Bridging the gap

Meet the first students of our brand new bridging programme

For several years, Prospect Burma has been working on plans to open up our Learning to Leadership programme to even more people. There are several factors which can prevent a student from Myanmar from being able to attend university abroad. The majority of English language courses which are available are in the cities, which is a major preventative factor for people from rural areas of Yangon. The difficulty of speaking Burmese as a second language already hinders many people from ethnic groups from getting the most from state education. Having access to careers information which can help make informed decisions about what to study and why is also a big issue. To address this and to open up education opportunities for many more people, Prospect Burma developed the Bridging Programme. The programme aims to provide young people with a quality English qualification (IELTS), which will help them build careers or go on to further study abroad. The first group to attend our Bridging Programme is a diverse group of 20 people, from five different states. We met with them in our Myanmar Office to hear about how the programme is going, and what their future plans are once they complete their IELTS qualification. Here are some of their stories.

Saw Eh Gay Dah (also called Saw Joy) is from Hpa-An, in Kayin State. He understands the importance of learning languages, and also experienced difficulties at school. He told us: “At that time, all of the teachers used Burmese language in teaching all of the subjects. Every day, I just sit in the classroom and listened to the teachers without understanding what they taught. And also I was so silent in the class because I was not capable to communicate in Burmese. Every day, I just went back home and studied lesson without knowing the meaning.”

Undertaking the bridging programme Saw Joy is experiencing a different mode of teaching. He is enjoying learning, and when they he has completed his IELTS qualification he would like to study a Master’s in Public Administration. We asked him how he was finding living in Yangon: “Yangon is totally different to my home town…In Yangon it takes a lot of time [to travel] because of traffic jam. Crowded people and traffic jam effect the environment to become noisy and polluted, whereas my town is a pleasure of fresh air and silent environment.”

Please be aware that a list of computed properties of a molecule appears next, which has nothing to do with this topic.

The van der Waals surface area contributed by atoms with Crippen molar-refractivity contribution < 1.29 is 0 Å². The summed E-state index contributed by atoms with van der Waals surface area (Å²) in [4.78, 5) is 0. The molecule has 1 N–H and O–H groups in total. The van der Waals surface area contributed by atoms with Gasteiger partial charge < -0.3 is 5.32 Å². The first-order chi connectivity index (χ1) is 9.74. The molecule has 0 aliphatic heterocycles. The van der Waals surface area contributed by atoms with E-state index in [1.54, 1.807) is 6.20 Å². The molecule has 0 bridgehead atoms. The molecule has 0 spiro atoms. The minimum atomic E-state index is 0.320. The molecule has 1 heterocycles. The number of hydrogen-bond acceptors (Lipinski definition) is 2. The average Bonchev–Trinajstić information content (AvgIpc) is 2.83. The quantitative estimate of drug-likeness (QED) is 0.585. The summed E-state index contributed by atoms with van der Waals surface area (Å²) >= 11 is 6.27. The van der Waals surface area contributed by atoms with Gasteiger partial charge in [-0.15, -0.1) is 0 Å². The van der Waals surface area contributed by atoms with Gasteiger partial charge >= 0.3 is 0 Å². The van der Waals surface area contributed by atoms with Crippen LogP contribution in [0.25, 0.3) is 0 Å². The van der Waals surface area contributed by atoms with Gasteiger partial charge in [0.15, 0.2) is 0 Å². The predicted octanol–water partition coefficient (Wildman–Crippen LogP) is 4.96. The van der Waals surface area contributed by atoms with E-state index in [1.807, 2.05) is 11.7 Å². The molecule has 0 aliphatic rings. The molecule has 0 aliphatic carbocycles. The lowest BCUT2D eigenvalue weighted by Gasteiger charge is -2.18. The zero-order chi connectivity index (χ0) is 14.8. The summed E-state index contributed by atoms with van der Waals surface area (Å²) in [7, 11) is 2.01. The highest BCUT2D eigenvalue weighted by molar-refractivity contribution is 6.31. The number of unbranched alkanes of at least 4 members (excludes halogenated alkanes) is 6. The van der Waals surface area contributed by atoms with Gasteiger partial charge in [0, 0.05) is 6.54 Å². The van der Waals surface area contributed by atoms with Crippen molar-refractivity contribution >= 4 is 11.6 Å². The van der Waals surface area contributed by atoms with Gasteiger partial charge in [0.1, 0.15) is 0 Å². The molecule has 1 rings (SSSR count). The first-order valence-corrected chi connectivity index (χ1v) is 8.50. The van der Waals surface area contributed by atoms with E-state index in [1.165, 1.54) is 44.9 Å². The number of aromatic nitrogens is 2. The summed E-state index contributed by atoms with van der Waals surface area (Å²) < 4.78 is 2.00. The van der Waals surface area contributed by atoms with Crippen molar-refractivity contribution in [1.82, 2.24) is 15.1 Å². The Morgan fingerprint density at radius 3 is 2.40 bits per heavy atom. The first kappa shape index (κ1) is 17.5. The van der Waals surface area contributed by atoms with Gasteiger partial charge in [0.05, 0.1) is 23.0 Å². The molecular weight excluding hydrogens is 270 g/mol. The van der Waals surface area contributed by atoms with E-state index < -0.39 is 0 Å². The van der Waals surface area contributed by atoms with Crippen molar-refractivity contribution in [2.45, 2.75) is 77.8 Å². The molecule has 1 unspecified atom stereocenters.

Aung Naing Tun is from Mrauk-U, in Rakhine State. Aung Naing Tun’s first language is Arakanese, and this caused him some problems when applying to study at West Yangon University which he attended from 2012. Aung Naing Tun has enjoyed the IELTS training course, and has found the reading section the most challenging aspect. He works at the head office of a sub-election committee in Rakhine, and is passionate about the importance of civil services. Once he has completed the course he would like to study a Master’s of Public Administration abroad.

Htu Hkong is from Myitkyina, Kachin State. She has noticed a marked difference being in Yangon, in comparison to her home town. In Myitkyina there is an 8pm curfew, after which no one is allowed out. She has been able to travel around Yangon even at night time. When she completes the IELTS course she would like to apply to study Development Studies. When asked about the difficulty of being from an ethnic minority she told us:
“I have had some challenges because of the language barriers as a lady from a minority group, not just in my school life but in my work life…[English] is my third language”